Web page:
“Abby, Abby, please,” he said quickly, ceasing what was sure to be a tirade on what was right and what was wrong. “Just let me see what she has left,” he jerked the papers out of her unwilling hands, “and see if she was being serious or just ‘downright rude.’”
Her short fingers relaxed as they now clutched air, and she sighed impatiently. “Cases like this you don’t need, Tristian,” she said crossly, straightening the sleeves on her blouse.
“Maybe so,” he said with a small smile, as she gave a last disapproving look towards the papers in his hands. She returned the small smile, although grudgingly, and stepped from the desk, sure to tell him she was leaving for the night and he would be smart to do so as well.
As the door closed, quietly this time, he sank slowly back into his chair and, mind filled with the image of the mysterious woman still, he straightened the dog-eared papers as best he could and stared.
There were no words upon the first page...well as far as he could make out, for there were words, somehow, Gaelic, he guessed. They were faint and looked hand-written, scrawled haphazardly over a symbol that seemed to filled the page.
It was a sort of seal, as far as he could tell, done in thick black ink that bled through the thin page, it was a circle filled with all sorts of weird symbols and designs, once again, he assumed, to be Gaelic.
“Take these, take them and run. They are coming.”
Her frantic voice echoed through his mind as he thought of what he was to do with a piece of strange paper, and what it was the woman was there for. Estranged husband threatening to kill her for...what? These flimsy bits of old paper? He was ready to believe anything, such were the number of strange cases he’d seen over his long, lucrative career. But this, two bits of ancient paper with no explanation except for a cryptic warning?
Perhaps her safety was in danger. With this thought, a most uncomfortable sensation settled itself into his stomach, and he hesitated briefly before picking up the phone and punching in the numbers with three of his fingers.
He set the receiver to his ear and waited until the gruff voice said, “Jesus, Caldwell. It’s damn near eleven. Ever heard of a curfew?”
He disregarded these cynical words and said calmly, “Listen John, a woman just barged into my office – it was like fire was on her ass. I need you to tail her – see if she’s being followed.”
“Jesus,” he said again, although the note of cynicism had gone, “you get her name? Description?” And Tristian could hear the man scratching around a desk to grab any materials he could get his hands on.
He waited but a minute before the commotion on the other end stopped before he said, “Tall, about five-seven, though the heels must’ve added about three inches or so, so scratch that. Five-five. She was wearing a red dress that stopped at her thighs, dress had thin straps over each shoulder—”
“A prostitute,” John said at once, interrupting Tristian’s description.
“No, no, I don’t think she was. Prostitutes don’t generally waltz into my office without waving around a stack of cash first – this one went straight for these old sheets of paper,” he said, tapping the dark circle filled with symbols. “And at any rate she looked terrified. Told me to take the papers – to take them and run.”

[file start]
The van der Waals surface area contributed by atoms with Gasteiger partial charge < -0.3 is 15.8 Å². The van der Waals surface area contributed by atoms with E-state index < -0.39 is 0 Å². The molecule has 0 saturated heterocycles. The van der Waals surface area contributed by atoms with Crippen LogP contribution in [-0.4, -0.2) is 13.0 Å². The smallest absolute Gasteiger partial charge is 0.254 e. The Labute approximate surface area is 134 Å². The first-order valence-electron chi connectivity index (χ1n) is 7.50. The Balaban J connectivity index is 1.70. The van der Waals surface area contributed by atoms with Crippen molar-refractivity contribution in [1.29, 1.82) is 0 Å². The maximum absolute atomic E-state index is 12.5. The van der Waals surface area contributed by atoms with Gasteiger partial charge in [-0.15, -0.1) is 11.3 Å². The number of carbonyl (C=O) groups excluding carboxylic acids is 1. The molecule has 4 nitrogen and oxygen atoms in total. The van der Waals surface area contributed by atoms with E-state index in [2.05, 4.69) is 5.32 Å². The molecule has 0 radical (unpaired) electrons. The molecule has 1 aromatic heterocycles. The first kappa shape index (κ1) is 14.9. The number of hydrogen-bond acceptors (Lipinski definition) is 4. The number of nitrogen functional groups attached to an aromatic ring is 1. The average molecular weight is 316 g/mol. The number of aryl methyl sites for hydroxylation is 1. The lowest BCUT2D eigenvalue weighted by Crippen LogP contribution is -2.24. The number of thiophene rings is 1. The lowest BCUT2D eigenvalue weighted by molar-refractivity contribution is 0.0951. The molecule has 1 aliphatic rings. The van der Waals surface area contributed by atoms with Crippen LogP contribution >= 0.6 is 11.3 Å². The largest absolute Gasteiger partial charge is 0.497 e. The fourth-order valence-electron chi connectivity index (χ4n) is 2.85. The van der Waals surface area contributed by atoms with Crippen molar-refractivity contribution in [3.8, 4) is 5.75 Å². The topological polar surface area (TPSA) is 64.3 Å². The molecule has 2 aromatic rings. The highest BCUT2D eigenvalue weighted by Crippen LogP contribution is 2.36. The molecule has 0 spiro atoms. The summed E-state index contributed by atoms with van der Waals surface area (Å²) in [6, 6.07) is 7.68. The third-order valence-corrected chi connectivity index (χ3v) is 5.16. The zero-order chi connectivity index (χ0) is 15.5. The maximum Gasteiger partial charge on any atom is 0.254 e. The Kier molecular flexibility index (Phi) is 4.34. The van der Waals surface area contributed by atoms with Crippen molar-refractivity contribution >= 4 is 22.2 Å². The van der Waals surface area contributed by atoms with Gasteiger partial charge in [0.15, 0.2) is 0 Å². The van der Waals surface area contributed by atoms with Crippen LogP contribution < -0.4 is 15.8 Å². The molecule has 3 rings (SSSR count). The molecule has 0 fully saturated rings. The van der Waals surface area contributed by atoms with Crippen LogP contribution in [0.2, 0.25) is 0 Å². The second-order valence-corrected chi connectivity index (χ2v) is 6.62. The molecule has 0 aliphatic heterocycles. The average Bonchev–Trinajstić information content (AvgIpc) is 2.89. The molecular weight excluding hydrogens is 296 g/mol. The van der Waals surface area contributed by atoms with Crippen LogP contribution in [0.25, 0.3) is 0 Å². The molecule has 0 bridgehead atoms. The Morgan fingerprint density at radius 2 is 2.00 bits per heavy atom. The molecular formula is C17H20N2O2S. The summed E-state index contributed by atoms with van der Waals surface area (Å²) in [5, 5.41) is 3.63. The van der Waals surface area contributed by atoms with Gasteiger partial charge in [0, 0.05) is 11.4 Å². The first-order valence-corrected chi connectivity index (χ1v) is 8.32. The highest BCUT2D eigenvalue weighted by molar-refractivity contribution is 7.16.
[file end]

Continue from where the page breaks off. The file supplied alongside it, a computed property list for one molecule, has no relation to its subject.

There was a moment of thoughtful silence on the other end of the phone, and then he said, “She warned you. That can only mean two things, Trist. One, you got yourself a woman in some real serious trouble, we can be talking anywhere from gangs to the mafia.”
“That did cross my mind,” he admitted.
“Or,” the voice went on as though Tristian hadn’t said a word, “this is some sort of set up to lure you to some place on one of those papers, kill you, and take your wallet.”
He shook his head wearily. “Okay, John. Number one sounds the most plausible at this point. And besides there’s nothing on these papers, just a jumbled mess of some old language. Looks Gaelic....”
“Yeah...” he said distractedly, moving aside the paper with the dark symbol to stare upon the second. Here were the words he’d been looking for. “Look. John, I’m going have to call you back....”
“What? Anything else happen?”
“No,” he said quietly, dark eyes scanning the page quickly, “no, it’s just...I may have found something more. I’ll call you when I’m sure. Stay by your phone.”
“Okay, Caldwell,” John said, stifling a yawn. “Can’t promise I’ll be up too late. Working on this case for this woman – wants me to tag some ne’er-do-well asswipe that’s been bothering her. Name’s Sylvia Gallagher – comes from some old family in power somewhere in Ireland or something. Big money. Big case.”
“Yeah,” Tristian said, no longer listening. “‘Bye, John.”
There was a click and the dial tone buzzed in his ear. He slowly placed the phone back on its stand and retraced his steps, starting from the beginning:
If you are reading this, you have been chosen. The attached document is a seal in itself, a tracker to find others, others like you. Others with the gift.
Take the seal to Aiden. He can help.
There was nothing else.
Rubbing a hand over his mouth he continued to stare upon the page for minutes more, not understanding any of it, before he abruptly folded both papers, stuffed them in his briefcase, and, ignoring the stack of folders upon his desk that had never been touched, rose from the chair and headed toward his door, quite prepared to head home to his bad television and even worse food.
For surely, a strange note given to him by a mysterious, beautiful woman was not worth a second thought; he’d dealt with stranger things after all.